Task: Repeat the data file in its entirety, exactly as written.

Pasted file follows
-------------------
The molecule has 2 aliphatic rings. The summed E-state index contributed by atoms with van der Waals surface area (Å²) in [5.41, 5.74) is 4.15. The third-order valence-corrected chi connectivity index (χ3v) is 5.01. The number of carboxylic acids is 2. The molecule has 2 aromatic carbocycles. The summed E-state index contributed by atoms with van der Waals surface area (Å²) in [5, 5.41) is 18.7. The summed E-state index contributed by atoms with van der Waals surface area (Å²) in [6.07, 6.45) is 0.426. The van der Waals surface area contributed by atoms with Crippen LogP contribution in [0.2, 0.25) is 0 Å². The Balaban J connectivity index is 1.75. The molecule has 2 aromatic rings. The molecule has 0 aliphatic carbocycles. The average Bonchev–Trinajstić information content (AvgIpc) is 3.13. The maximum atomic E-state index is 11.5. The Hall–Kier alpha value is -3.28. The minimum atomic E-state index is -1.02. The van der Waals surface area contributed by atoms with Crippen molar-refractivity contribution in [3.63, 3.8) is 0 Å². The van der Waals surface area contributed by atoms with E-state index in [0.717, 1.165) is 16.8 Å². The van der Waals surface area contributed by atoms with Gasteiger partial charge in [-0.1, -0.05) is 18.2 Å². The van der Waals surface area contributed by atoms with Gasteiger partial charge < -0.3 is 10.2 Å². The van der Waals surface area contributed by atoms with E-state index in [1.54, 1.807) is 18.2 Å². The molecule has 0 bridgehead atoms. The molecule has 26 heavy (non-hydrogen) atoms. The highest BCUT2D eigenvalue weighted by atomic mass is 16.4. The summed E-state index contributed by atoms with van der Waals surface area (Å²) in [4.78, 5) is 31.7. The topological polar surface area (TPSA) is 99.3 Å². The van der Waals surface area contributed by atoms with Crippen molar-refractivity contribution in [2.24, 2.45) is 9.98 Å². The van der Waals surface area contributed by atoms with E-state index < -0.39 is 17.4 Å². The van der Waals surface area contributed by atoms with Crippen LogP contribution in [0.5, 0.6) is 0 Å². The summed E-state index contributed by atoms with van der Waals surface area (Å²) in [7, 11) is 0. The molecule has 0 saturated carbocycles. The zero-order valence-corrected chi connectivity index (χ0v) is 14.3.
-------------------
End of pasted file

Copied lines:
The molecule has 2 aliphatic rings. The summed E-state index contributed by atoms with van der Waals surface area (Å²) in [5.41, 5.74) is 4.15. The third-order valence-corrected chi connectivity index (χ3v) is 5.01. The number of carboxylic acids is 2. The molecule has 2 aromatic carbocycles. The summed E-state index contributed by atoms with van der Waals surface area (Å²) in [5, 5.41) is 18.7. The summed E-state index contributed by atoms with van der Waals surface area (Å²) in [6.07, 6.45) is 0.426. The van der Waals surface area contributed by atoms with Crippen LogP contribution in [0.2, 0.25) is 0 Å². The Balaban J connectivity index is 1.75. The molecule has 2 aromatic rings. The molecule has 0 aliphatic carbocycles. The average Bonchev–Trinajstić information content (AvgIpc) is 3.13. The maximum atomic E-state index is 11.5. The Hall–Kier alpha value is -3.28. The minimum atomic E-state index is -1.02. The van der Waals surface area contributed by atoms with Crippen molar-refractivity contribution in [3.63, 3.8) is 0 Å². The van der Waals surface area contributed by atoms with E-state index in [0.717, 1.165) is 16.8 Å². The van der Waals surface area contributed by atoms with Gasteiger partial charge in [-0.1, -0.05) is 18.2 Å². The van der Waals surface area contributed by atoms with Gasteiger partial charge < -0.3 is 10.2 Å². The van der Waals surface area contributed by atoms with E-state index in [1.54, 1.807) is 18.2 Å². The molecule has 0 bridgehead atoms. The molecule has 26 heavy (non-hydrogen) atoms. The highest BCUT2D eigenvalue weighted by atomic mass is 16.4. The summed E-state index contributed by atoms with van der Waals surface area (Å²) in [4.78, 5) is 31.7. The topological polar surface area (TPSA) is 99.3 Å². The van der Waals surface area contributed by atoms with Crippen molar-refractivity contribution in [2.24, 2.45) is 9.98 Å². The van der Waals surface area contributed by atoms with E-state index < -0.39 is 17.4 Å². The van der Waals surface area contributed by atoms with Crippen LogP contribution in [0.5, 0.6) is 0 Å². The summed E-state index contributed by atoms with van der Waals surface area (Å²) in [7, 11) is 0. The molecule has 0 saturated carbocycles. The zero-order valence-corrected chi connectivity index (χ0v) is 14.3.